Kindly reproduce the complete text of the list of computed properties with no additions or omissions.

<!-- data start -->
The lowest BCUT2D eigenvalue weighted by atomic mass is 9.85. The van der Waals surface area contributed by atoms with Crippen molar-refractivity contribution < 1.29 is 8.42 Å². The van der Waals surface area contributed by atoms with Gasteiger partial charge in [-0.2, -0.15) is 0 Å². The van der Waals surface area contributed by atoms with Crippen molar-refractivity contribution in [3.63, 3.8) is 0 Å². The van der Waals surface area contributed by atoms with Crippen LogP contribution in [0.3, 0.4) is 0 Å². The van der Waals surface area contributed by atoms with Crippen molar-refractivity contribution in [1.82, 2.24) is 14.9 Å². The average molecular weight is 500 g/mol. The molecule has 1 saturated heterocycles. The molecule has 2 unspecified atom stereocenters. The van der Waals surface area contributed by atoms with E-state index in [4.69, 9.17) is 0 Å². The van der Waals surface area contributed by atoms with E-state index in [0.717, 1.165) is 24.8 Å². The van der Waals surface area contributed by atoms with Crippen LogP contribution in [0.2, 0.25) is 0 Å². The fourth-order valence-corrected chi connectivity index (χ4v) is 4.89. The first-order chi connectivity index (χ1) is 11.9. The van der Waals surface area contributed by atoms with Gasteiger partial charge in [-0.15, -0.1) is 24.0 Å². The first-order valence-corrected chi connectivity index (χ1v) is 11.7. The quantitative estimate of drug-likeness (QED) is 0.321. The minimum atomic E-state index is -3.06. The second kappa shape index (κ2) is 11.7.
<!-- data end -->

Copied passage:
The lowest BCUT2D eigenvalue weighted by atomic mass is 9.85. The van der Waals surface area contributed by atoms with Crippen molar-refractivity contribution < 1.29 is 8.42 Å². The van der Waals surface area contributed by atoms with Gasteiger partial charge in [-0.2, -0.15) is 0 Å². The van der Waals surface area contributed by atoms with Crippen molar-refractivity contribution in [3.63, 3.8) is 0 Å². The van der Waals surface area contributed by atoms with Crippen LogP contribution in [0.3, 0.4) is 0 Å². The van der Waals surface area contributed by atoms with Crippen molar-refractivity contribution in [1.82, 2.24) is 14.9 Å². The average molecular weight is 500 g/mol. The molecule has 1 saturated heterocycles. The molecule has 2 unspecified atom stereocenters. The van der Waals surface area contributed by atoms with E-state index in [4.69, 9.17) is 0 Å². The van der Waals surface area contributed by atoms with E-state index in [0.717, 1.165) is 24.8 Å². The van der Waals surface area contributed by atoms with Crippen LogP contribution in [0.2, 0.25) is 0 Å². The fourth-order valence-corrected chi connectivity index (χ4v) is 4.89. The first-order chi connectivity index (χ1) is 11.9. The van der Waals surface area contributed by atoms with Gasteiger partial charge in [-0.15, -0.1) is 24.0 Å². The first-order valence-corrected chi connectivity index (χ1v) is 11.7. The quantitative estimate of drug-likeness (QED) is 0.321. The minimum atomic E-state index is -3.06. The second kappa shape index (κ2) is 11.7.